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The MHS Review 399 VOL. 12, NO.3 • 1988

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Frank Cooper


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As your eyes scan the opposite page, do you wonder why people living near the end of the 20th century would devote years of research and study to music that is over 400 years old, and spend countless hours rehearsing, performing, and recor­ding it? Do you know why, in this day of extremes such as, say, Krzysztof Penderecki and the Beastie Boys, people. like yourself--not just history buffs or experts--are moved deeply by this kind of music? The answers lie in a few highlights from the history of Christianity.

After its first thousand years, Christian church architecture began a radical change from the Romanesque to the Gothic. The new system of rib vaulting, pointed arches, and flying buttresses permitted, even en­couraged, marvels of engineering previous­ly unknown. Mankind's aspirations toward God in Heaven could now be (and were!) made apparent through cathedrals which reached mountainous heights, their spires--to everyone's wonder--piercing the very sky itself. Entire communities rallied around building projects taking a century or more to complete.

The new complexity--determined in part by the combination of geometry and theological symbolism--was a marvel in itself, and corresponded to the elaborate structure of the vast religious treatises then being written, to the rediscovery of perspective in painting, and to the extraor­dinary embellishments develped to adorn manuscript copies of the Gospels. Music, not surprisingly, followed suit--in a most interesting way.

During Christianity's initial millennium, music in the church was plainsong, a single line of chant (often of otherworldly beau­ty) providing an aura of tone for the words of a service. God's glory and the sacred meaning for believers of Jesus' example and teachings had been well served by plain­song's disembodied flow, that is until the great period of change began. Composers responded to the challenge posed by so many new layers and levels of meaning in the church's endeavors by creating something analogous through sound, polyphony.

Observing the natural mathematics of what physicists have since dubbed the "harmonic series," a few geniuses began to ask of their choristers that more than one line of music be sung simultaneous­ly. First in two parts, then three and four (later, more), music acquired the dimension of harmony. It was as much a revelation! as a revolution! God's music was now as glorious as his buildings, his images, and his Word. It could be marveled at by all who heard it--with awe equaling that of seeing everything else.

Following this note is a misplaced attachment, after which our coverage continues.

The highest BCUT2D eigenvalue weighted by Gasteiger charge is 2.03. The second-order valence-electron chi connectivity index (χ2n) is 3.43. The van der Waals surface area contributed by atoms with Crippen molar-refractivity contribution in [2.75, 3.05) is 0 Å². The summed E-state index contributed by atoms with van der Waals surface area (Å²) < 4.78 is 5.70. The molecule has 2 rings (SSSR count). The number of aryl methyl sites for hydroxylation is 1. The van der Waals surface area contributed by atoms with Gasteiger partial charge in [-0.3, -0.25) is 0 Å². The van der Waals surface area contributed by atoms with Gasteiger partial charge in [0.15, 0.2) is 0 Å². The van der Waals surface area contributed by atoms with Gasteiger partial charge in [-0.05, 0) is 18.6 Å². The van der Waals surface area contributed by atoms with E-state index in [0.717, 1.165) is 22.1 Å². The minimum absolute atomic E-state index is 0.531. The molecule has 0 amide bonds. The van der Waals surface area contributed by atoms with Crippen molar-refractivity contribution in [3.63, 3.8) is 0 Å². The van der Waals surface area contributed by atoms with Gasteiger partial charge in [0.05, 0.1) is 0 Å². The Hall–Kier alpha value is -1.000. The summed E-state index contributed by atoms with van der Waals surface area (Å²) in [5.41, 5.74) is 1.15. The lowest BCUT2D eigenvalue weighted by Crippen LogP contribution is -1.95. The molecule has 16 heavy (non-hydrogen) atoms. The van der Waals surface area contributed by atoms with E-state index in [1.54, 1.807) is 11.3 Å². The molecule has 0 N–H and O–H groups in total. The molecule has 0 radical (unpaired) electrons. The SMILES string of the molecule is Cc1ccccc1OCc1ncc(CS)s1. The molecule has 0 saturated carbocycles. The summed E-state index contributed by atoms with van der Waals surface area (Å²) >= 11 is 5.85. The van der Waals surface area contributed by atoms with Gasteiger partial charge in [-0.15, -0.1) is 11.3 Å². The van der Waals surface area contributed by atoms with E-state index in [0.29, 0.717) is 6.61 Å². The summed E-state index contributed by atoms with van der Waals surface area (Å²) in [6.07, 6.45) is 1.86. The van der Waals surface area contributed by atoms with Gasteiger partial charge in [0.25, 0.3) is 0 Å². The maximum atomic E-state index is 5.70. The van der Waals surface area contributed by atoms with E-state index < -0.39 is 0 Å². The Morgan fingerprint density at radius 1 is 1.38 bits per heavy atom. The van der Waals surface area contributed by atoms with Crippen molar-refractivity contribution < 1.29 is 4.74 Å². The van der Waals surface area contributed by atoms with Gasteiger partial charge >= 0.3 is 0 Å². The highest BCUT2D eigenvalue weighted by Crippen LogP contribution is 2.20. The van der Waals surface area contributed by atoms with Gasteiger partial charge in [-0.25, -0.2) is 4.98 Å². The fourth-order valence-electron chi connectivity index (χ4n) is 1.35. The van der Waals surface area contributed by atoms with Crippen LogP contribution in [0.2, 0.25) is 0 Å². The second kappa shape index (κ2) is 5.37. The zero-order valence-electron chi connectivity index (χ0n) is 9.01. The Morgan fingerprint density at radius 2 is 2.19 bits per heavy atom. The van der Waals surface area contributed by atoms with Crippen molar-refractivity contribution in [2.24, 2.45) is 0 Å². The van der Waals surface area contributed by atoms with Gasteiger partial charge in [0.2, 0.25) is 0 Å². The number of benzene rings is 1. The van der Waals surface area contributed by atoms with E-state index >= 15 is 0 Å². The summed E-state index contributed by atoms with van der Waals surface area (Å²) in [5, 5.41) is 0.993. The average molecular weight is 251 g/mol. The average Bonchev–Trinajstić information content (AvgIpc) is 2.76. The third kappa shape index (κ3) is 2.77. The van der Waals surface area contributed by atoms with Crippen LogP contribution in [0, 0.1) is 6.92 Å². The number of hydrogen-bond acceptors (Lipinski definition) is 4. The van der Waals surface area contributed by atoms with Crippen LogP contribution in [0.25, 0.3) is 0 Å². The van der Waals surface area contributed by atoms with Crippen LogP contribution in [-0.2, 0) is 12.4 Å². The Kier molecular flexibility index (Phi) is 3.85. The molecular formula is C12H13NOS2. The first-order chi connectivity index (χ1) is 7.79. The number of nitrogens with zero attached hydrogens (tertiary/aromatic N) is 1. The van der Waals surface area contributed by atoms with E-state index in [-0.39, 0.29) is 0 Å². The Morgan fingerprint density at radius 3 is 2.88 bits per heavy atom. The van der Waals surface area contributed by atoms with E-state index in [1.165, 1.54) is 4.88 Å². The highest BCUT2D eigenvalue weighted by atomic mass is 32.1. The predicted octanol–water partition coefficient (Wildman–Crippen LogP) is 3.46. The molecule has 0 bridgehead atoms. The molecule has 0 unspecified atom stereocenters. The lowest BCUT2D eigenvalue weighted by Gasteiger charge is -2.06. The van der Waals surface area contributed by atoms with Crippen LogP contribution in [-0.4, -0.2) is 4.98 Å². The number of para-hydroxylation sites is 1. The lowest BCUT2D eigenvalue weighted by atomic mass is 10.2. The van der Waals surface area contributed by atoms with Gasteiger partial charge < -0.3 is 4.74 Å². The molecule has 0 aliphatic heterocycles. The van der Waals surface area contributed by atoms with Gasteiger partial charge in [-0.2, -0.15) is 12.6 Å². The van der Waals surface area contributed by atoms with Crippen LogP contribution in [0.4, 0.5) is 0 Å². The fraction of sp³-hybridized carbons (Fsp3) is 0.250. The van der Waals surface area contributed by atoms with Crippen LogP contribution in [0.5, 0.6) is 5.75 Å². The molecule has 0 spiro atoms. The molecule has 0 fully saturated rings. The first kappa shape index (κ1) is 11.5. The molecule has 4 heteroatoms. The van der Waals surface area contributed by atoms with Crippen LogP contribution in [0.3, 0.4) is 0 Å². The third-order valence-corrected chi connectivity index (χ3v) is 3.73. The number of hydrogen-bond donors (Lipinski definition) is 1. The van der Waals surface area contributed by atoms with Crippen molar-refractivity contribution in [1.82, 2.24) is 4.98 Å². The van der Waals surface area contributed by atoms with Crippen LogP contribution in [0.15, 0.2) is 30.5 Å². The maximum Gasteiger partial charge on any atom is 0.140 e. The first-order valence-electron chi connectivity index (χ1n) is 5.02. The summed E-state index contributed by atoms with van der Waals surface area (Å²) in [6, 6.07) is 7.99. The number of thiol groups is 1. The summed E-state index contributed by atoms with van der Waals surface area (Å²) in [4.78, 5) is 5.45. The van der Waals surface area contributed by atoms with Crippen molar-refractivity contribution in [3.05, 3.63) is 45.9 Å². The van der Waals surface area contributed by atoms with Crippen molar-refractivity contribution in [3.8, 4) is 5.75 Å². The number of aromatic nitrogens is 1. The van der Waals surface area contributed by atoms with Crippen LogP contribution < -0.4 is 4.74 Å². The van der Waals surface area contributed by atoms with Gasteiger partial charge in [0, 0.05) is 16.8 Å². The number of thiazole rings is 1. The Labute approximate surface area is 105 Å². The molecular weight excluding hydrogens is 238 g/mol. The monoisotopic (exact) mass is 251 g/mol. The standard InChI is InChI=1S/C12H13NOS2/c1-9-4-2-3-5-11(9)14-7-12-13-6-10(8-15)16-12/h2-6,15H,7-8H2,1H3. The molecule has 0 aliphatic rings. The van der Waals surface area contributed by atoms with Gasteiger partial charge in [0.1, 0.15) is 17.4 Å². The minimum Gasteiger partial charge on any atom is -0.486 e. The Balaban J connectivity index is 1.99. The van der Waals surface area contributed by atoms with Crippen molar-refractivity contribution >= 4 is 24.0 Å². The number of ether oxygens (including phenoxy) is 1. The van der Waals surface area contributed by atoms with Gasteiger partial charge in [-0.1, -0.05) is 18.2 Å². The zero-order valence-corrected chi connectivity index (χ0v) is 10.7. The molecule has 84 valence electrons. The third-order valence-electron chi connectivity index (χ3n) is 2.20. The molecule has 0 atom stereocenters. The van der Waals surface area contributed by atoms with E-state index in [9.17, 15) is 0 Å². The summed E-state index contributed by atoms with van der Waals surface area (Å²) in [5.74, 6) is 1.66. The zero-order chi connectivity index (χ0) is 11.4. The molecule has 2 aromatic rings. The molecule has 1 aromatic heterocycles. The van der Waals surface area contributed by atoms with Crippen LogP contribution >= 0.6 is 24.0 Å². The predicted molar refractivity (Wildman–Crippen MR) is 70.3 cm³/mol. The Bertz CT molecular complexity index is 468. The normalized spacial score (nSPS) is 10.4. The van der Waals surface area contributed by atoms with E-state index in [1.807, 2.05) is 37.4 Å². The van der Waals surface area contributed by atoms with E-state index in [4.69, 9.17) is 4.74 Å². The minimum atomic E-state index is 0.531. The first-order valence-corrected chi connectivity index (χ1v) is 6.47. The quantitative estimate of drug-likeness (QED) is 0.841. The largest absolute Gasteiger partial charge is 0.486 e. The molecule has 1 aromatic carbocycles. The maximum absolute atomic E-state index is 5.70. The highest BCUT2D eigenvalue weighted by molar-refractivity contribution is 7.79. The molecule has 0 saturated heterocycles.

The Renaissance brought even more to music. Composers such as Binchois, Isaac, Dufay, Ockeghem, Obrecht, Josquin, Palestrina, Compere (and others) emerged to rival the architects for sheer magnificence and intricacy of design. Euphony, the sweet-sounding balance of each part with its partners, triumphed as rich tapestries of tone embodied ideals of proportion scarcely imagined before. The beauty which resulted became the talk of Europe.

Demand was great for printed copies, which widened the circles of influence of the amazing new style. From 1501 on, music printing flourished in Italy, then in France, England, The Netherlands, Ger­many, and Spain. Polyphony was an inter­national sensation and would, in time, dominate the succeeding baroque and reemerge in the late works of the great classical composers Haydn, Mozart, and Beethoven.

Our present release captures, like a time capsule, a wonderful point in the develop­ment of the polyphonic process, one at which elaboration had not yet become the end in itself which would cause the Coun­cil of Trent to threaten a return to plain­song. The pieces here are perfect examples of an equilibrium struck between art and craft in music by composers with an innate sense of just how far to go in giving us something marvelous without sacrificing any of their texts to an excess of polyphony.

Perfection is rarely encountered, but we have it here. Coming face to face with har­monies, melodic lines, and rhythms which allow for no criticism--like a painting by Leonardo--affects us today rather strange­ly. We are a bit baffled, then intrigued, and, finally, moved. Perfection takes getting us­ed to, we discover.

Review of Hail, Divine Mother page 47

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